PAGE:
• Incumbent keen to keep job and thinks Cech will succeed him
• 'But you look at David and he has done incredibly well'
John Terry believes that David Luiz is a future Chelsea captain which, coming from him, represents quite an endorsement. Terry's love of and devotion to the armband is well documented but there is the sense that his time at the club has entered its final phase and a changing of the guard could be on the agenda.
Terry says that his fellow stalwart Petr Cech would be his obvious successor; his respect for the goalkeeper runs deep. Y et David Luiz is the future and the flamboyant attack-minded Brazil defender stands to bring a freshness and dynamism to the role. He is the man of the moment after his jaw-dropping 30-yard strike fired Chelsea's 3-0 victory at Fulham on Wednesday and, behind the scenes at the club, he is considered to be captaincy material.
"I think so," Terry said when asked. "What he has shown here … Naturally, big Pete will get the armband and, hopefully, I have a few years left. You see big Pete and he has been here the longest. But you look at David and he has done incredibly well this year because he has stepped into midfield and been pulled back in certain games. It must be difficult for a player to be pulled left, right and centre but he is capable of doing it.
"The Fulham game just goes to show what ability he has. Not just the goal but five minutes after that, he stepped into midfield and put Fernando [Torres] through with his left foot with a 40-yard ball. He is still learning, still very young, but will be a very, very good player.
"He has the personality of a leader. He pushes the lads. He is like that in training, demanding a lot from himself and the other players around him. It's good for the squad. When they see myself, Frank [Lampard] and Petr Cech on a daily basis and players over the years like Didier [Drogba] training like that, they can only learn and repeat what we've done."
Terry, whose contract expires in the summer of next year, has slipped to fourth choice in the central defensive pecking order and, inevitably, the 32-year-old's future has come under the spotlight. He has had to accept Rafael Benítez's rotation policy but the defender's focus is on the season's frenetic finale, with Liverpool at Anfield next up in the Premier League on Sunday. Terry thinks victory against the interim manager's former club is essential, with the imperatives of finishing in the top four and securing at least a Champions League play-off having been long established.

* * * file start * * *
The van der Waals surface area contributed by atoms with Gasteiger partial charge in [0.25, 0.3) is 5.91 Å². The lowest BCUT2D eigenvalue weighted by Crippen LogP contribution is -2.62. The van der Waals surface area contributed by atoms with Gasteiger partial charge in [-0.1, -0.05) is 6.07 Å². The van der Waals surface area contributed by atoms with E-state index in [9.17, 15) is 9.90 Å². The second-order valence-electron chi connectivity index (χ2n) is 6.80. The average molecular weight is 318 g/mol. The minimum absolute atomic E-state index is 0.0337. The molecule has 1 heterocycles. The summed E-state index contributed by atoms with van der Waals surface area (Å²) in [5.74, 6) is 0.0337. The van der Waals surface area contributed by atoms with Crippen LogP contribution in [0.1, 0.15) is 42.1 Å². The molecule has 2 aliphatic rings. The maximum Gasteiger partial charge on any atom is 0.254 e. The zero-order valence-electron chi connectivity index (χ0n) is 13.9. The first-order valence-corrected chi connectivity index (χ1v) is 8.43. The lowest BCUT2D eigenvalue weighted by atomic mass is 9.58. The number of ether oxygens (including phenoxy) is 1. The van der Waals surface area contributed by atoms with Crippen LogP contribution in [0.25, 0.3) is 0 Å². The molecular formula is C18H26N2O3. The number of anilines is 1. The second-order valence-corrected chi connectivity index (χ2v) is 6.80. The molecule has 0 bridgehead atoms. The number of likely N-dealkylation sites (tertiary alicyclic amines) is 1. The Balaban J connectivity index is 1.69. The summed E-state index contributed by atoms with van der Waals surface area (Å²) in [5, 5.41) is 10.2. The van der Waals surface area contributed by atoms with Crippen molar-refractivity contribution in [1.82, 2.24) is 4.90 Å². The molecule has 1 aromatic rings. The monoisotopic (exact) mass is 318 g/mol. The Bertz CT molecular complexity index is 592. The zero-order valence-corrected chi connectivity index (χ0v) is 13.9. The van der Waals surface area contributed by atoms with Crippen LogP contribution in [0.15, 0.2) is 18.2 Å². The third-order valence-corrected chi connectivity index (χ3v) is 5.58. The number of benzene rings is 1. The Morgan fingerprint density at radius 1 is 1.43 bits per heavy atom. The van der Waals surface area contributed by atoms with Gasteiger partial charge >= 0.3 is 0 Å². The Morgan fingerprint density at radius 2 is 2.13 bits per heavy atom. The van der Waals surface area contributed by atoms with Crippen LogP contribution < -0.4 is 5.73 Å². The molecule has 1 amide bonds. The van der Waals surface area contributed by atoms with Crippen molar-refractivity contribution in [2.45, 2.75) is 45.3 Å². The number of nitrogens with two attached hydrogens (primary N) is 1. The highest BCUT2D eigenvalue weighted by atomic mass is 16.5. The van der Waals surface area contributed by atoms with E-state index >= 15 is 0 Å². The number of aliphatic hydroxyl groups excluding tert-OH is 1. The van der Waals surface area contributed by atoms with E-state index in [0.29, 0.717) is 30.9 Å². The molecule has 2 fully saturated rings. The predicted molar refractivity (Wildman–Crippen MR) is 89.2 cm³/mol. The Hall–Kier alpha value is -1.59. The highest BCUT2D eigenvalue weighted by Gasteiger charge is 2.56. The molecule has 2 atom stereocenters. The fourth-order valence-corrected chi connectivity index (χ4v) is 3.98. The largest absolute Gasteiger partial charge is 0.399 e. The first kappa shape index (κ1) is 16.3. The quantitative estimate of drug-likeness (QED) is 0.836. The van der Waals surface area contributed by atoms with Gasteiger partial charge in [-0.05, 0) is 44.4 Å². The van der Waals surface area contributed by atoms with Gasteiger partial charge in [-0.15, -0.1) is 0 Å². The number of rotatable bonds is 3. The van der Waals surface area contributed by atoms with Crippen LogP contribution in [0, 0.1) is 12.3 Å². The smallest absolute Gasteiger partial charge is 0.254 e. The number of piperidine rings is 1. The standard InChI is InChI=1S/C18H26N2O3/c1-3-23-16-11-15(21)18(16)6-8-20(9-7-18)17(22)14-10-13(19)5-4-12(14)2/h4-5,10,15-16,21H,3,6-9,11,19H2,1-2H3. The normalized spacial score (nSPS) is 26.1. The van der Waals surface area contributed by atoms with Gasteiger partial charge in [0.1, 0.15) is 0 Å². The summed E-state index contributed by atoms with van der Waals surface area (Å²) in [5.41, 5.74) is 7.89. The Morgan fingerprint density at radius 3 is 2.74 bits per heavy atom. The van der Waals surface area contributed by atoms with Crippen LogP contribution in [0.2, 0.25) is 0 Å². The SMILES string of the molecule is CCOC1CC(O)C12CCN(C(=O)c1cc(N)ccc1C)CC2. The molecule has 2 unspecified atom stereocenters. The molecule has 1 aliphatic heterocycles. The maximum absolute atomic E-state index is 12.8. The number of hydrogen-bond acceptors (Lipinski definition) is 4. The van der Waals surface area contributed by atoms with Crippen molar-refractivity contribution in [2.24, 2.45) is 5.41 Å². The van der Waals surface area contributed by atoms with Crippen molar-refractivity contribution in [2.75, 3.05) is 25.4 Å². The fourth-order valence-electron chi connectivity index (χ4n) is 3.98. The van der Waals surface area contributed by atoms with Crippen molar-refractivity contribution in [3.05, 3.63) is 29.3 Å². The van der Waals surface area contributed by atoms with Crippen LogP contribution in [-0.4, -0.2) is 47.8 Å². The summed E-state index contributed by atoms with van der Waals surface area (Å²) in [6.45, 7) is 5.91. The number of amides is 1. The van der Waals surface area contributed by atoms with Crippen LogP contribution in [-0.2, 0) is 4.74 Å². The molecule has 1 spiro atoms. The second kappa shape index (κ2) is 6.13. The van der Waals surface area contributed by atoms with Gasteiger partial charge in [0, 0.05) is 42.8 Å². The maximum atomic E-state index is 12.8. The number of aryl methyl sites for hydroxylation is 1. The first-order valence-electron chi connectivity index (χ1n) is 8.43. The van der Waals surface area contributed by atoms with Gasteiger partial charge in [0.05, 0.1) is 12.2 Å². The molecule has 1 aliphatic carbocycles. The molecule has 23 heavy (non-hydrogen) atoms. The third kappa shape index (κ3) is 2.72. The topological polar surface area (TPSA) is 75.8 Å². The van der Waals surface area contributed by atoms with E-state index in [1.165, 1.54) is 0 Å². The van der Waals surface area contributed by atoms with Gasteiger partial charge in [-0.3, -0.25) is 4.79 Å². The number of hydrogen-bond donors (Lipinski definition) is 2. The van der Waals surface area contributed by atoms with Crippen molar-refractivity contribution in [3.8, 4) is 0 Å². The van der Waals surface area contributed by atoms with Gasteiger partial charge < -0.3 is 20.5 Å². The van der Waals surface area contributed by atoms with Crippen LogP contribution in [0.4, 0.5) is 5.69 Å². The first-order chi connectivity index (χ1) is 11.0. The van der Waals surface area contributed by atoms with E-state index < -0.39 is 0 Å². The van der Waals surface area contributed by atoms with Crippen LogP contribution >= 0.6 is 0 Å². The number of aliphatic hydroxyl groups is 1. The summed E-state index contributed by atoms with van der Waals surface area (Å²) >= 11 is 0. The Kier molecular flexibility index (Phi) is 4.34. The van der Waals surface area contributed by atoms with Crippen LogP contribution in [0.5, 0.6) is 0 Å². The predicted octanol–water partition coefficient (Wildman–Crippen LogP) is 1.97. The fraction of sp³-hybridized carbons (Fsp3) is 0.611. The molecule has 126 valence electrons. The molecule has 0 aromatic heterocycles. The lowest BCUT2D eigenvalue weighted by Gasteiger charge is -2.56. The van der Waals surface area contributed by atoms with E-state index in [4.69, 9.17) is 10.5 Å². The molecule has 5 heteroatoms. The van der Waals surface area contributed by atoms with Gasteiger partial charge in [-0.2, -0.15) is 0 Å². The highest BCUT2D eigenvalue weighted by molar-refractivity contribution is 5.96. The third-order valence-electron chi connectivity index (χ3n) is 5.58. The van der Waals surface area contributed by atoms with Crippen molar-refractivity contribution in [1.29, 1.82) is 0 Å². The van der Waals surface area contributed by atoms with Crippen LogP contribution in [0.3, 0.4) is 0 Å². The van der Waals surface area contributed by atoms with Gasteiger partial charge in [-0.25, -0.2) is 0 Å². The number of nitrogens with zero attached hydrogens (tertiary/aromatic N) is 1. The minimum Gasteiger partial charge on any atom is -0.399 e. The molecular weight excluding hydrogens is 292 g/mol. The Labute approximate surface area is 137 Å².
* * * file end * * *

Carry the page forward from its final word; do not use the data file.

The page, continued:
"Liverpool have had a mixed season themselves but they always seem to up their game when we go there," Terry said. "Three points is a must again and so is Champions League qualification, for the club, the supporters and in terms of moving forward, with signings in the summer.
"I'm available [for selection] and I can definitely play twice a week, three games a week if need be but, at the same time, if the manager chooses not to pick me, there is not a problem because I'm Chelsea through and through and I want nothing more than to get Champions League football. I accept the rotation system completely.
"With Gary [Cahill] coming back [from injury], I don't know where that puts me in the pecking order. All I can do is train hard and, when I get a chance, play well. There are no complaints. If the manager is straight with me and tells me, that's totally fine."
Benítez's return to Anfield is a high-profile feature of the fixture but Brendan Rodgers will also be pitted against his former employers. The Liverpool manager is fondly remembered at Chelsea, where he worked as a coached at youth- and reserve-team levels.
"Brendan was brilliant for me and the other players," Terry said. "There were so many ways that he helped me. When José [Mourinho] was here, he was always around. A couple of times, I was left out of the side or was injured and he'd pull me to one side. He did a nice little video of me scoring goals and making tackles, and he had a 15- or 20-minute chat with me. It was something that nobody had ever done and it just goes to show his man-management. Little things like that really give players a boost when you're down.
"He was a real gentleman and I thought, 100%, that he'd become a manager. He fed off José and obviously learnt a lot from him but you could see that he had it in him to go on … his mannerisms around the players. He had a great rapport with the players at the training ground on a daily basis. He speaks a different language, too, [Spanish] which is an added bonus."